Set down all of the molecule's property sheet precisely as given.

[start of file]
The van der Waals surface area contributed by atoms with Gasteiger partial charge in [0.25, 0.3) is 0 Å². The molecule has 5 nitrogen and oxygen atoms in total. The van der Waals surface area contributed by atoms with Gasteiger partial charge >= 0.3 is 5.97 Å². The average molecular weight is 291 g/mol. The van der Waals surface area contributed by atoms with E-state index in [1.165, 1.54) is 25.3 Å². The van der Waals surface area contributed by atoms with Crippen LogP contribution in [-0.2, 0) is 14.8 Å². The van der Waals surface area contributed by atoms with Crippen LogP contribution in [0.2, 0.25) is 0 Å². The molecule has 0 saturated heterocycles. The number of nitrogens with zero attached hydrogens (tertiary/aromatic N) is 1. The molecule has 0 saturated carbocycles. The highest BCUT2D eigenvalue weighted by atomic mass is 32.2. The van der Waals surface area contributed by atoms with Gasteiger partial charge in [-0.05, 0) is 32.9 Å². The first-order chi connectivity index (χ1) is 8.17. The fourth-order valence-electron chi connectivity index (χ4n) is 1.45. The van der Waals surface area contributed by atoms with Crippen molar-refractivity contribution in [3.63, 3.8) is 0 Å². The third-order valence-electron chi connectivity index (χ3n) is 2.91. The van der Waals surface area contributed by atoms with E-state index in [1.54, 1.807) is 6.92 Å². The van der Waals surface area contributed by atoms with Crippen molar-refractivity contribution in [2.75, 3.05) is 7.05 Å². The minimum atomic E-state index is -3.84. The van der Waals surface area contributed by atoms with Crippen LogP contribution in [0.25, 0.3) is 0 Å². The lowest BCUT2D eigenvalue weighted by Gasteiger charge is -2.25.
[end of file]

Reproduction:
The van der Waals surface area contributed by atoms with Gasteiger partial charge in [0.25, 0.3) is 0 Å². The molecule has 5 nitrogen and oxygen atoms in total. The van der Waals surface area contributed by atoms with Gasteiger partial charge >= 0.3 is 5.97 Å². The average molecular weight is 291 g/mol. The van der Waals surface area contributed by atoms with E-state index in [1.165, 1.54) is 25.3 Å². The van der Waals surface area contributed by atoms with Crippen LogP contribution in [-0.2, 0) is 14.8 Å². The van der Waals surface area contributed by atoms with Crippen LogP contribution in [0.2, 0.25) is 0 Å². The molecule has 0 saturated heterocycles. The number of nitrogens with zero attached hydrogens (tertiary/aromatic N) is 1. The molecule has 0 saturated carbocycles. The highest BCUT2D eigenvalue weighted by atomic mass is 32.2. The van der Waals surface area contributed by atoms with Gasteiger partial charge in [-0.05, 0) is 32.9 Å². The first-order chi connectivity index (χ1) is 8.17. The fourth-order valence-electron chi connectivity index (χ4n) is 1.45. The van der Waals surface area contributed by atoms with Crippen molar-refractivity contribution in [3.63, 3.8) is 0 Å². The third-order valence-electron chi connectivity index (χ3n) is 2.91. The van der Waals surface area contributed by atoms with E-state index in [1.54, 1.807) is 6.92 Å². The van der Waals surface area contributed by atoms with Crippen molar-refractivity contribution in [2.75, 3.05) is 7.05 Å². The minimum atomic E-state index is -3.84. The van der Waals surface area contributed by atoms with Crippen LogP contribution in [0.25, 0.3) is 0 Å². The lowest BCUT2D eigenvalue weighted by Gasteiger charge is -2.25.